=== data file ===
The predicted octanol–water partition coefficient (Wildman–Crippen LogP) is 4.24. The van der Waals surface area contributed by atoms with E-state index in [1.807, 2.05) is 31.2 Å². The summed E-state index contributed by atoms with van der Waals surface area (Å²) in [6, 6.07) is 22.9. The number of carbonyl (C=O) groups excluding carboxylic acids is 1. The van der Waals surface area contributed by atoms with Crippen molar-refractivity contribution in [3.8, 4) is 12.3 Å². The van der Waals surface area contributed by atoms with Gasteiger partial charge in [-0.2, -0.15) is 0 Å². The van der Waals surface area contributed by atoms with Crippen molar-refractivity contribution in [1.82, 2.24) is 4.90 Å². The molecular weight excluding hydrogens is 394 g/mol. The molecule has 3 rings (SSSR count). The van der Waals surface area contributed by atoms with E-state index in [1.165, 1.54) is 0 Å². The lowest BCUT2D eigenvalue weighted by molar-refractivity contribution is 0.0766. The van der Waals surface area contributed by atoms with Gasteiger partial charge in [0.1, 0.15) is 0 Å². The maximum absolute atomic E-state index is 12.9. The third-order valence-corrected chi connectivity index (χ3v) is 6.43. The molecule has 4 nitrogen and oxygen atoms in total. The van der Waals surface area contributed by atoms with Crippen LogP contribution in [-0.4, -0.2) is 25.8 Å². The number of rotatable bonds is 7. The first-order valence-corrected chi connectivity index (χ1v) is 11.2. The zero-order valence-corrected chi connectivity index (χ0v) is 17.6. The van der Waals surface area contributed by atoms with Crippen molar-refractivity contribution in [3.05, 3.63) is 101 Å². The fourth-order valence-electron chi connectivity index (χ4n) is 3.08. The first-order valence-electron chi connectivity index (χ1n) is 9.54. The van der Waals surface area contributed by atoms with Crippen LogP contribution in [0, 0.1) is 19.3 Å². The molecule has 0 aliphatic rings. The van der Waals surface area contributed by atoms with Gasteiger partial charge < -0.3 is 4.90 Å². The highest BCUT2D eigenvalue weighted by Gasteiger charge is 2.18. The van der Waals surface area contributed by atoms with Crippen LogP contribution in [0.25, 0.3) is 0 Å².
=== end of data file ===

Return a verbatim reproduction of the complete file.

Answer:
The predicted octanol–water partition coefficient (Wildman–Crippen LogP) is 4.24. The van der Waals surface area contributed by atoms with E-state index in [1.807, 2.05) is 31.2 Å². The summed E-state index contributed by atoms with van der Waals surface area (Å²) in [6, 6.07) is 22.9. The number of carbonyl (C=O) groups excluding carboxylic acids is 1. The van der Waals surface area contributed by atoms with Crippen molar-refractivity contribution in [3.8, 4) is 12.3 Å². The van der Waals surface area contributed by atoms with Gasteiger partial charge in [-0.2, -0.15) is 0 Å². The van der Waals surface area contributed by atoms with Crippen molar-refractivity contribution in [1.82, 2.24) is 4.90 Å². The molecular weight excluding hydrogens is 394 g/mol. The molecule has 3 rings (SSSR count). The van der Waals surface area contributed by atoms with E-state index in [1.165, 1.54) is 0 Å². The lowest BCUT2D eigenvalue weighted by molar-refractivity contribution is 0.0766. The van der Waals surface area contributed by atoms with Gasteiger partial charge in [0.1, 0.15) is 0 Å². The maximum absolute atomic E-state index is 12.9. The third-order valence-corrected chi connectivity index (χ3v) is 6.43. The molecule has 4 nitrogen and oxygen atoms in total. The van der Waals surface area contributed by atoms with Crippen LogP contribution in [-0.4, -0.2) is 25.8 Å². The number of rotatable bonds is 7. The first-order valence-corrected chi connectivity index (χ1v) is 11.2. The zero-order valence-corrected chi connectivity index (χ0v) is 17.6. The van der Waals surface area contributed by atoms with Crippen molar-refractivity contribution in [3.05, 3.63) is 101 Å². The fourth-order valence-electron chi connectivity index (χ4n) is 3.08. The first-order valence-electron chi connectivity index (χ1n) is 9.54. The van der Waals surface area contributed by atoms with Crippen LogP contribution in [0, 0.1) is 19.3 Å². The molecule has 0 aliphatic rings. The van der Waals surface area contributed by atoms with Gasteiger partial charge < -0.3 is 4.90 Å². The highest BCUT2D eigenvalue weighted by Gasteiger charge is 2.18. The van der Waals surface area contributed by atoms with Crippen LogP contribution in [0.25, 0.3) is 0 Å².